Michelle Schoffro Cook ,
Care2 - Make a difference |
Are plastics thwarting your best weight loss efforts? A new study from Harvard School of Public Health and published in the journal Environmental Health found that commonly-found toxins in plastics are linked to both general obesity and abdominal obesity. Known as Bisphenol A or BPA for short, these hormone disruptors have been primarily found in plastic, including plastic food and beverage packaging.
Harvard scientists studied the effects of BPA to see low-dose exposures of the toxin increased abdominal or general fat in humans. They were aware of previous studies showing that low-dose BPA increased obesity in rodents. The scientists assessed the urinary BPA concentrations, body mass index, and waist circumference in 2747 adult men and women ranging in age from 18 to 74.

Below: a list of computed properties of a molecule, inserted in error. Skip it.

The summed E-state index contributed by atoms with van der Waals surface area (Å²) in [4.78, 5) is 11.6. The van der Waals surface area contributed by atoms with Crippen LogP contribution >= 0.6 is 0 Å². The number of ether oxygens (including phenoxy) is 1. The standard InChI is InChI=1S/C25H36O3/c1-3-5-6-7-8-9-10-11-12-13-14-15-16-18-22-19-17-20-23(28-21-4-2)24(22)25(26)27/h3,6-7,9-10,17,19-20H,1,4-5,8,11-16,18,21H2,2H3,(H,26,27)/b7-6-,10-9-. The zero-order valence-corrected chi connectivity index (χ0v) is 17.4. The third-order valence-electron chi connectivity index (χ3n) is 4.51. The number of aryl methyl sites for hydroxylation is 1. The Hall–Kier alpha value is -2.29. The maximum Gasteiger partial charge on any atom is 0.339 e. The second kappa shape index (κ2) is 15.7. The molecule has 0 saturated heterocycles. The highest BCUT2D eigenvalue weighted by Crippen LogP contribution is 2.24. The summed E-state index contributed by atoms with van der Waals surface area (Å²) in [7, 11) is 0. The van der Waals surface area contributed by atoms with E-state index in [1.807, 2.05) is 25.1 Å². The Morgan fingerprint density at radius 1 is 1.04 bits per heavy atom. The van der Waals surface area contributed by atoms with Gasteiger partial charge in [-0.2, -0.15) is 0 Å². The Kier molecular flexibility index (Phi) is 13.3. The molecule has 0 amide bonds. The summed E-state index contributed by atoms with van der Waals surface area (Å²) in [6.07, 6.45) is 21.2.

Their findings aren’t surprising given the toxin is a known hormone and metabolism disruptor. The higher the urinary concentrations of BPA (indicating higher exposures), the more likely a person was obese and experiencing abdominal obesity. The adults with the highest amounts of BPA in their urine were 75 percent more likely to be obese than those with the lowest amounts of BPA.
They concluded that “higher BPA exposure is associated with general and central obesity in the general adult population in the United States.”